Because the number of Latino students has grown so much nationally and many are concentrated in cities, it's no surprise that all of the five school districts nominated to receive the 2009 Broad Prize for Urban Education have a significant number of Latino students. A few of the districts are being cited especially for their success with narrowing the achievement gap between Latinos and white students. (See press releases from districts here and here.) I'm curious if that means the districts also have been successful with ELLs. In a school district such as the Socorro Independent School District in Texas, ...


Suburban schools have become more diverse overall since the 1993-94 school year, according to a study released yesterday by the Pew Hispanic Center. But the exposure of the average white student in individual schools to other students who are of a different ethnic or racial background has increased only slightly. For example, the study found that the average white suburban student attended a school in which 75 percent of students were white in the 2006-07 school year; in the 1993-94 school year, the student body would have been 83 percent white on average. See the Associated Press story and USA ...


The Asian-American Legal Defense and Education Fund is calling for the Storm Lake school district in Iowa to remove any references to suspension or disciplinary action from the record of a student who refused to take an English-language proficiency test. See my previous post about the matter, "A Storm in Storm Lake." The press release says that honors student Lori Phanachone has been mislabeled as an English-language learner because she said on a home-language survey that she speaks Lao. (Federal law requires school districts to test students who speak a language other than English at home in English proficiency upon ...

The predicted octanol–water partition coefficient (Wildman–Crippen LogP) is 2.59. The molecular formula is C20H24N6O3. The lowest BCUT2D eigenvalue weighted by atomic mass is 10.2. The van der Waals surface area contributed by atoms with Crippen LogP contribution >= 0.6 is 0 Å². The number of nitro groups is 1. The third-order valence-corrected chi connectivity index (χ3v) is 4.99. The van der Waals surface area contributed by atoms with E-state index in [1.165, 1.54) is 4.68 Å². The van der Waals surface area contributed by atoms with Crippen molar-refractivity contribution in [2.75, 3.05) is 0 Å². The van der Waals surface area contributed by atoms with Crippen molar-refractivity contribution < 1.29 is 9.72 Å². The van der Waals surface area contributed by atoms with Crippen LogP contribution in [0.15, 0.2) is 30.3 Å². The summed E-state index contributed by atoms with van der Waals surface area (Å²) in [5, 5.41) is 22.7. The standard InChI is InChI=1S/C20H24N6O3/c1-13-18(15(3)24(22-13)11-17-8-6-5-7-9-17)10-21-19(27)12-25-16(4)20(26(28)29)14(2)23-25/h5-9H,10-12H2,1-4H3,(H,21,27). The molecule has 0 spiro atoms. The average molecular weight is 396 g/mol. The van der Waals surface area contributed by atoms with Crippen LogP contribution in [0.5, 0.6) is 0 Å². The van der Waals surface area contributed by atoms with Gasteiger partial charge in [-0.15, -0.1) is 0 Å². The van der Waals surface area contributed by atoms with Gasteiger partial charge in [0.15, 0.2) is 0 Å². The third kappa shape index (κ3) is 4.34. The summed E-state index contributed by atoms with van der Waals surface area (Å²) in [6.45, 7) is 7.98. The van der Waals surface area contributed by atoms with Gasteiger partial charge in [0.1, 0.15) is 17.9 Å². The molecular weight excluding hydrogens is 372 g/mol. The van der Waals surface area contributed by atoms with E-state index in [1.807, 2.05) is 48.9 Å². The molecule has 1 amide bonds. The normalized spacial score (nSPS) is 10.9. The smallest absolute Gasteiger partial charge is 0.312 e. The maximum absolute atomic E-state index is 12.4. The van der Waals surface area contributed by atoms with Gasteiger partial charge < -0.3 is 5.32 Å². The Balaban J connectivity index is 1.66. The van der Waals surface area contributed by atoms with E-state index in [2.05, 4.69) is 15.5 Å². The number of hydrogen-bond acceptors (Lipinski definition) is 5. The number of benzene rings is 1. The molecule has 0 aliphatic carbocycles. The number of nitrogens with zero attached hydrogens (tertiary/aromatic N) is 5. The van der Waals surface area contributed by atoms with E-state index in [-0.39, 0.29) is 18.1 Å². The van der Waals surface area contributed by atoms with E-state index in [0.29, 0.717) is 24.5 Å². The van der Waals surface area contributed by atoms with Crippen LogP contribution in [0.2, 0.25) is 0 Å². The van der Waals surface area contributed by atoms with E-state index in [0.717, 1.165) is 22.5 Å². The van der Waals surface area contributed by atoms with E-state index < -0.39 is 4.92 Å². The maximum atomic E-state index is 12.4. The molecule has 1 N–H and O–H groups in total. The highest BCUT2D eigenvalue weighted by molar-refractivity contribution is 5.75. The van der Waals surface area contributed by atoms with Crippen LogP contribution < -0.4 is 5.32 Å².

For a comprehensive update on where states stand in giving or denying access to undocumented students to college, read a research paper on the issue by Michael A. Olivas, a law professor at the University of Houston, posted over at ImmigrationProf Blog. Olivas says that 10 states now have statutes that permit undocumented students to pay in-state tuition rates for public colleges and universities in those states. They are California, Illinois, Kansas, Nebraska, New Mexico, New York, Oklahoma, Texas, Utah, and Washington. Olivas says that access to higher education for undocumented students, which includes availability of financial aid and in-state ...


The Obama administration has filed a brief in the U.S. Supreme Court in Horne v. Arizona that backs parents of the Nogales Unified School District who want Arizona to provide more funding for ELL programs. See Mark Walsh's post over at the School Law Blog. The case is scheduled for oral argument on April 20. I visited Nogales for two days last week, and I am writing a story for Education Week about the current status of ELL programs in that school district....